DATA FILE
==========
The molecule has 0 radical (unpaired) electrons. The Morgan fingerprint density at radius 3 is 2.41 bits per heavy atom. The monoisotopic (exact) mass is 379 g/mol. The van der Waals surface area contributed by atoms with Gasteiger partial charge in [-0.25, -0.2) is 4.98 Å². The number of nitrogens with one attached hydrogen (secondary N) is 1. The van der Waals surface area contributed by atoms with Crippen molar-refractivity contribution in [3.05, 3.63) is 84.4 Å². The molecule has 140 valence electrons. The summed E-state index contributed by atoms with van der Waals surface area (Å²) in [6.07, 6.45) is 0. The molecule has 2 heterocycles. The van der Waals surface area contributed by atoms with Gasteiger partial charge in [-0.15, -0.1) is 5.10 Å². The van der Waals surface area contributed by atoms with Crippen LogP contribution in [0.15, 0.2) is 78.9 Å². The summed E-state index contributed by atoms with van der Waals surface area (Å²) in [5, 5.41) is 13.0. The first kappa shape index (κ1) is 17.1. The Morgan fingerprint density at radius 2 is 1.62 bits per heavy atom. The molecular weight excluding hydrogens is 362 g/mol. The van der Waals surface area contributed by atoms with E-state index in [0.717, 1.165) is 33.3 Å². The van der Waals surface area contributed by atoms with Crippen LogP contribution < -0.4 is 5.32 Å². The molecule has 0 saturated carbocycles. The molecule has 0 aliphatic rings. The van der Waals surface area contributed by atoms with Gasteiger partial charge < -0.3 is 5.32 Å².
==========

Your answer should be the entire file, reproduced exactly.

The molecule has 0 radical (unpaired) electrons. The Morgan fingerprint density at radius 3 is 2.41 bits per heavy atom. The monoisotopic (exact) mass is 379 g/mol. The van der Waals surface area contributed by atoms with Gasteiger partial charge in [-0.25, -0.2) is 4.98 Å². The number of nitrogens with one attached hydrogen (secondary N) is 1. The van der Waals surface area contributed by atoms with Crippen molar-refractivity contribution in [3.05, 3.63) is 84.4 Å². The molecule has 140 valence electrons. The summed E-state index contributed by atoms with van der Waals surface area (Å²) in [6.07, 6.45) is 0. The molecule has 2 heterocycles. The van der Waals surface area contributed by atoms with Gasteiger partial charge in [-0.15, -0.1) is 5.10 Å². The van der Waals surface area contributed by atoms with Crippen LogP contribution in [0.15, 0.2) is 78.9 Å². The summed E-state index contributed by atoms with van der Waals surface area (Å²) in [5, 5.41) is 13.0. The first kappa shape index (κ1) is 17.1. The Morgan fingerprint density at radius 2 is 1.62 bits per heavy atom. The molecular weight excluding hydrogens is 362 g/mol. The van der Waals surface area contributed by atoms with E-state index in [0.717, 1.165) is 33.3 Å². The van der Waals surface area contributed by atoms with Crippen LogP contribution < -0.4 is 5.32 Å². The molecule has 0 saturated carbocycles. The molecule has 0 aliphatic rings. The van der Waals surface area contributed by atoms with Gasteiger partial charge < -0.3 is 5.32 Å².